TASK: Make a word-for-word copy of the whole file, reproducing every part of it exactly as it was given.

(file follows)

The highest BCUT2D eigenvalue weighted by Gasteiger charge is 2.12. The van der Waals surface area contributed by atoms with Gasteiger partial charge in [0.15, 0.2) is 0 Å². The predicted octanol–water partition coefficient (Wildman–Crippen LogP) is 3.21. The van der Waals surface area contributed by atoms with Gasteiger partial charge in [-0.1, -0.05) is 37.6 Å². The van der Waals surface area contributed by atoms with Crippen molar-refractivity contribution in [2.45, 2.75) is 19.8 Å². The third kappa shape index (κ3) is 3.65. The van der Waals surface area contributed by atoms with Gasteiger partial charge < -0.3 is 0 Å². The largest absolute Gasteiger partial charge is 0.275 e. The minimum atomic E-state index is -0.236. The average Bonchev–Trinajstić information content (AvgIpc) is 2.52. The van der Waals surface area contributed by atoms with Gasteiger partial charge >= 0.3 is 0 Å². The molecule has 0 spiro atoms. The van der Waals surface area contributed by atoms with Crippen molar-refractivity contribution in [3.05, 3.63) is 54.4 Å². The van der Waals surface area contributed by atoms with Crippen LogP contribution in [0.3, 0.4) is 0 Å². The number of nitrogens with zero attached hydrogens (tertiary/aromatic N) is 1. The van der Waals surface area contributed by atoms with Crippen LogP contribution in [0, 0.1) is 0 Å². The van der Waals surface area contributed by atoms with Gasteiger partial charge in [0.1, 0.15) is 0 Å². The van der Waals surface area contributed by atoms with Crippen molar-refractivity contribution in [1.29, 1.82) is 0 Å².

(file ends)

The highest BCUT2D eigenvalue weighted by Gasteiger charge is 2.12. The van der Waals surface area contributed by atoms with Gasteiger partial charge in [0.15, 0.2) is 0 Å². The predicted octanol–water partition coefficient (Wildman–Crippen LogP) is 3.21. The van der Waals surface area contributed by atoms with Gasteiger partial charge in [-0.1, -0.05) is 37.6 Å². The van der Waals surface area contributed by atoms with Crippen molar-refractivity contribution in [2.45, 2.75) is 19.8 Å². The third kappa shape index (κ3) is 3.65. The van der Waals surface area contributed by atoms with Gasteiger partial charge < -0.3 is 0 Å². The largest absolute Gasteiger partial charge is 0.275 e. The minimum atomic E-state index is -0.236. The average Bonchev–Trinajstić information content (AvgIpc) is 2.52. The van der Waals surface area contributed by atoms with Gasteiger partial charge >= 0.3 is 0 Å². The molecule has 0 spiro atoms. The van der Waals surface area contributed by atoms with Crippen molar-refractivity contribution in [3.05, 3.63) is 54.4 Å². The van der Waals surface area contributed by atoms with Crippen LogP contribution in [0.3, 0.4) is 0 Å². The number of nitrogens with zero attached hydrogens (tertiary/aromatic N) is 1. The van der Waals surface area contributed by atoms with Crippen LogP contribution in [0, 0.1) is 0 Å². The van der Waals surface area contributed by atoms with Gasteiger partial charge in [0.1, 0.15) is 0 Å². The van der Waals surface area contributed by atoms with Crippen molar-refractivity contribution in [1.29, 1.82) is 0 Å².